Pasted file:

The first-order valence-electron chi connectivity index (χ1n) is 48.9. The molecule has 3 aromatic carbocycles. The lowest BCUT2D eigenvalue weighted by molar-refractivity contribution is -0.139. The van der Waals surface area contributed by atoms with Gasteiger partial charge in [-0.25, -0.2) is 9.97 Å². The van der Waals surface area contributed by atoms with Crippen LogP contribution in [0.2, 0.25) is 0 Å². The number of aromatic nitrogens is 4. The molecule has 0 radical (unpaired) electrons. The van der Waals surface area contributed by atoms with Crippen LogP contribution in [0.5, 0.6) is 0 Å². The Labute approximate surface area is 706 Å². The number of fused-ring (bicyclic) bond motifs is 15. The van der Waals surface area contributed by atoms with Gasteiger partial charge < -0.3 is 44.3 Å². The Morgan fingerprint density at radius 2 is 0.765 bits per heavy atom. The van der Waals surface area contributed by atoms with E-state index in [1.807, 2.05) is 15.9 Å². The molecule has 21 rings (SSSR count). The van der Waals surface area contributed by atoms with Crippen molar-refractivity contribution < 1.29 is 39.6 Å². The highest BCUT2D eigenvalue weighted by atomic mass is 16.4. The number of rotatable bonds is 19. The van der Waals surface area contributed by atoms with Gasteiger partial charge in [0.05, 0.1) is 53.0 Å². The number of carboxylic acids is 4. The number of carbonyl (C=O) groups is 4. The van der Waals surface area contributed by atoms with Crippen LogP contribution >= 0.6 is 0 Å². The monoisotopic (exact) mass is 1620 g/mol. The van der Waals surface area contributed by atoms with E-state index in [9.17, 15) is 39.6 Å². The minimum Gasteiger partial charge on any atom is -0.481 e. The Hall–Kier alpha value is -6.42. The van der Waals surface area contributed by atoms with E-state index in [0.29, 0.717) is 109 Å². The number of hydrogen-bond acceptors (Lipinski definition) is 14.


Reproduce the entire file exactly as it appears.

The first-order valence-electron chi connectivity index (χ1n) is 48.9. The molecule has 3 aromatic carbocycles. The lowest BCUT2D eigenvalue weighted by molar-refractivity contribution is -0.139. The van der Waals surface area contributed by atoms with Gasteiger partial charge in [-0.25, -0.2) is 9.97 Å². The van der Waals surface area contributed by atoms with Crippen LogP contribution in [0.2, 0.25) is 0 Å². The number of aromatic nitrogens is 4. The molecule has 0 radical (unpaired) electrons. The van der Waals surface area contributed by atoms with Crippen LogP contribution in [0.5, 0.6) is 0 Å². The Labute approximate surface area is 706 Å². The number of fused-ring (bicyclic) bond motifs is 15. The van der Waals surface area contributed by atoms with Gasteiger partial charge < -0.3 is 44.3 Å². The Morgan fingerprint density at radius 2 is 0.765 bits per heavy atom. The van der Waals surface area contributed by atoms with E-state index in [1.807, 2.05) is 15.9 Å². The molecule has 21 rings (SSSR count). The van der Waals surface area contributed by atoms with Crippen molar-refractivity contribution < 1.29 is 39.6 Å². The highest BCUT2D eigenvalue weighted by atomic mass is 16.4. The number of rotatable bonds is 19. The van der Waals surface area contributed by atoms with Gasteiger partial charge in [0.05, 0.1) is 53.0 Å². The number of carboxylic acids is 4. The number of carbonyl (C=O) groups is 4. The van der Waals surface area contributed by atoms with Crippen LogP contribution >= 0.6 is 0 Å². The monoisotopic (exact) mass is 1620 g/mol. The van der Waals surface area contributed by atoms with E-state index in [9.17, 15) is 39.6 Å². The minimum Gasteiger partial charge on any atom is -0.481 e. The Hall–Kier alpha value is -6.42. The van der Waals surface area contributed by atoms with E-state index in [0.29, 0.717) is 109 Å². The number of hydrogen-bond acceptors (Lipinski definition) is 14.